The current importance of Ports in Angola
If doubts or hesitations existed about the importance of Angola’s ports for the country’s sustainable commercial development, these have completely dissipated with the Covid-19 crisis.
Now, more than ever, the country must have a clear transport network plan to avoid shortages of essential products vital for the survival of the population. Taking into account the quite obvious limitations caused by the crisis, especially in the capital Luanda, it is essential to provide Angolan ports with good infrastructure, communication channels and operational capacity agility.
Angola currently has 5 seaports spread across its Atlantic coast. They are the port of Luanda, Cabinda, Lobito, Soyo and Namibe.
The 2018-2022 National Development Plan foresaw the construction of three more: the port of Caio in Cabinda, designed for the container terminal, the port of Barra do Dande in Bengo and the port in Porto Amboim. Regarding the Port of Caio (deep water port in Caio Litoral), now, the Angolan government has taken control, through the Sovereign Fund of Angola, of Caioporto, the agency responsible for its construction, and a Chinese company was contracted to carry out the construction.
With respect to the Barra do Dande, a key centre for alleviating the port of Luanda, which has been at saturation point for several years, after advances and setbacks, and some budgetary and legislative problems, a new investment strategy has emerged, this time from the United Arab Emirates, a country that has defined strategic plans with Angola in several areas, such as agriculture, aviation, energy, logistics and ports. In this context, a multisectoral group was created with the aim of building an oil terminal and the associated exclusive economic zone.
With an estimated budget of US $600 million, the purpose of the installation is to create a strategic stock of gas, fuels and lubricants, to be coordinated by Sonangol.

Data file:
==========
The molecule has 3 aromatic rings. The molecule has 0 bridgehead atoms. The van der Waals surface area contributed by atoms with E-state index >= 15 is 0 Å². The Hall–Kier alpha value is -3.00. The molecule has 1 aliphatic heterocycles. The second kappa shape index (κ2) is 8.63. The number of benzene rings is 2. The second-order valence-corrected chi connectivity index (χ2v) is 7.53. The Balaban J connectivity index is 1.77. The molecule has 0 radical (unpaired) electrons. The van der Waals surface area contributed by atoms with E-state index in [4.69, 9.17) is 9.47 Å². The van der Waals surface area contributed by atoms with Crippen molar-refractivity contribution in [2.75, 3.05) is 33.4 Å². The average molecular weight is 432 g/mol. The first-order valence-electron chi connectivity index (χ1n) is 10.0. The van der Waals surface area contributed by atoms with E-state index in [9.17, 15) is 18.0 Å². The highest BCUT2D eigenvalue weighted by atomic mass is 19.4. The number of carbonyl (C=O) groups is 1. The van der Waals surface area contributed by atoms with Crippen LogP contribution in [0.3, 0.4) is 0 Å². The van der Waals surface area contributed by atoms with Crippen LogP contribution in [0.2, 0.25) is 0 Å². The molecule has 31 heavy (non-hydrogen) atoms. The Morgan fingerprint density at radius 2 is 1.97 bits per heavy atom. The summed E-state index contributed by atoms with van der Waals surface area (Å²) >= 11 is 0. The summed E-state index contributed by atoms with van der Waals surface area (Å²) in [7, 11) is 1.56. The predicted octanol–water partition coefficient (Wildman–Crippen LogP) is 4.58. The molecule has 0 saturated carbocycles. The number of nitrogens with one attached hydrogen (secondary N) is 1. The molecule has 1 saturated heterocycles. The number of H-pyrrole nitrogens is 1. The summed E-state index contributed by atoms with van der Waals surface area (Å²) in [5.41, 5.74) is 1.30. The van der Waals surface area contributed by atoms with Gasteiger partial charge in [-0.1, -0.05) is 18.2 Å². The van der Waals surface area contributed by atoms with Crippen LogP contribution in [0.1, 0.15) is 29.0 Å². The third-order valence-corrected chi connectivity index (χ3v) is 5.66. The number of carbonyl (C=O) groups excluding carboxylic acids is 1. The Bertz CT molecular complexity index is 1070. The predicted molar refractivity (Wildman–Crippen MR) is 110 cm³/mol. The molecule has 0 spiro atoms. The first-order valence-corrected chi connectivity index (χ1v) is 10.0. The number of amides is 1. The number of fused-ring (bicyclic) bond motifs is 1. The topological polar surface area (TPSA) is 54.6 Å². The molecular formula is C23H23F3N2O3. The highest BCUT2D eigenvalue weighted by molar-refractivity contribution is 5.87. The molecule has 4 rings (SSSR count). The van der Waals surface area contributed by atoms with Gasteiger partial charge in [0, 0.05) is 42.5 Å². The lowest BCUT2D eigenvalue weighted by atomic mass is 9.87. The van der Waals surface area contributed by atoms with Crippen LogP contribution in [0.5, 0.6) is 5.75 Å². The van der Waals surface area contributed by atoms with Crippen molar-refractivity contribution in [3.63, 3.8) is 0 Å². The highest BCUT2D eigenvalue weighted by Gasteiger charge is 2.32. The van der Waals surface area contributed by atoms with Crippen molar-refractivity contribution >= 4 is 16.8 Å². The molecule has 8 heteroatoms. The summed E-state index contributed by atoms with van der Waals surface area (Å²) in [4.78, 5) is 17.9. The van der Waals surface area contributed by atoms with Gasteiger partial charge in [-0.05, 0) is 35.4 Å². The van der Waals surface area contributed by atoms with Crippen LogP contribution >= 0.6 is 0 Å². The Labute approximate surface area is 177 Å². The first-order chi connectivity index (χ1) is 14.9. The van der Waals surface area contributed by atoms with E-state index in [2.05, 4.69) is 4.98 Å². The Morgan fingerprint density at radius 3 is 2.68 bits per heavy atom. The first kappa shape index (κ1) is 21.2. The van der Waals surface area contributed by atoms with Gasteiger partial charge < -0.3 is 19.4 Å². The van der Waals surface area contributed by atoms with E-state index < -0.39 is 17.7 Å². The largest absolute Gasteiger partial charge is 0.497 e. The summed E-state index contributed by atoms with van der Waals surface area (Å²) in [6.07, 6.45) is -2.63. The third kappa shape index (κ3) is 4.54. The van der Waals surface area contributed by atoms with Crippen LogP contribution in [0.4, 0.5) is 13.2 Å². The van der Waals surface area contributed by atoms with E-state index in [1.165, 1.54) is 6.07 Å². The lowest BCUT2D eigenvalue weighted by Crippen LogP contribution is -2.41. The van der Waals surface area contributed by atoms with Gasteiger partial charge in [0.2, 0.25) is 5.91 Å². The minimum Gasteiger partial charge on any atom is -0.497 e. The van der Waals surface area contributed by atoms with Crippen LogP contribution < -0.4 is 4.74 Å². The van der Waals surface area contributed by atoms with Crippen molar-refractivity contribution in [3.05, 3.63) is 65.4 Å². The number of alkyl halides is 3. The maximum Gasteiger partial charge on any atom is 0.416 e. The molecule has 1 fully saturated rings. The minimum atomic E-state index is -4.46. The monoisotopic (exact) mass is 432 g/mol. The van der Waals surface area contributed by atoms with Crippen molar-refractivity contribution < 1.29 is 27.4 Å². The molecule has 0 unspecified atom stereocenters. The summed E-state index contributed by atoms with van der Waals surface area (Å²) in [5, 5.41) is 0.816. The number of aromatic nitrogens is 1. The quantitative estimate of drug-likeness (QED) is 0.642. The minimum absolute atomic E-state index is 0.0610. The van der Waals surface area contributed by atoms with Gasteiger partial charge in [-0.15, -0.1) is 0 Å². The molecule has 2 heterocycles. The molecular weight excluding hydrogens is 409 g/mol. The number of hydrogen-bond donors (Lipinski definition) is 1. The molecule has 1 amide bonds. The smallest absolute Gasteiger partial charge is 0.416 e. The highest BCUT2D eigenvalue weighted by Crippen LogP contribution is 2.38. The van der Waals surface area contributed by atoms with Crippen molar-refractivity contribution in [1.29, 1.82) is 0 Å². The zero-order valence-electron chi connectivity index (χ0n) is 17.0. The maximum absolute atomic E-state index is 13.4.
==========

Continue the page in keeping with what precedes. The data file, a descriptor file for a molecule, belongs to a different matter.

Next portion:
In addition to this perspective of expanding infrastructure, on December 16, 2019, the International Public Tender for the Concession of the Multipurpose Terminal of the Port of Luanda was launched. At the beginning of July, we learned that five companies (four foreign companies and one Angolan) reached the final stage of the competition: the Angolan Multiparque Terminal Link and the foreign Sifax Group (Nigeria), DP World (Dubai), ICTS International Container Terminal Services (Philippines) and the SAS / MPLFI MSC consortium.
It should be noted that the management of this Terminal will remain under private supervision for a period that may vary between 20 and 25 years. In the financial part, one of the main requirements that the candidate companies should present was to have proof of equity that was not less than 25 million dollars.
Among several factors highlighted by the Government, such as the promotion and enhancement of the Luanda port hub on the west coast of the African continent, it is worth highlighting more general and strategic considerations at the national level, given by the Angolan Minister of Transport Ricardo de Abreu in view of the government’s objectives: “The idea is necessarily to ensure that Angola does in fact take advantage of its technical position at the maritime port level and that we do manage to take advantage of this wealth that is at our disposal”.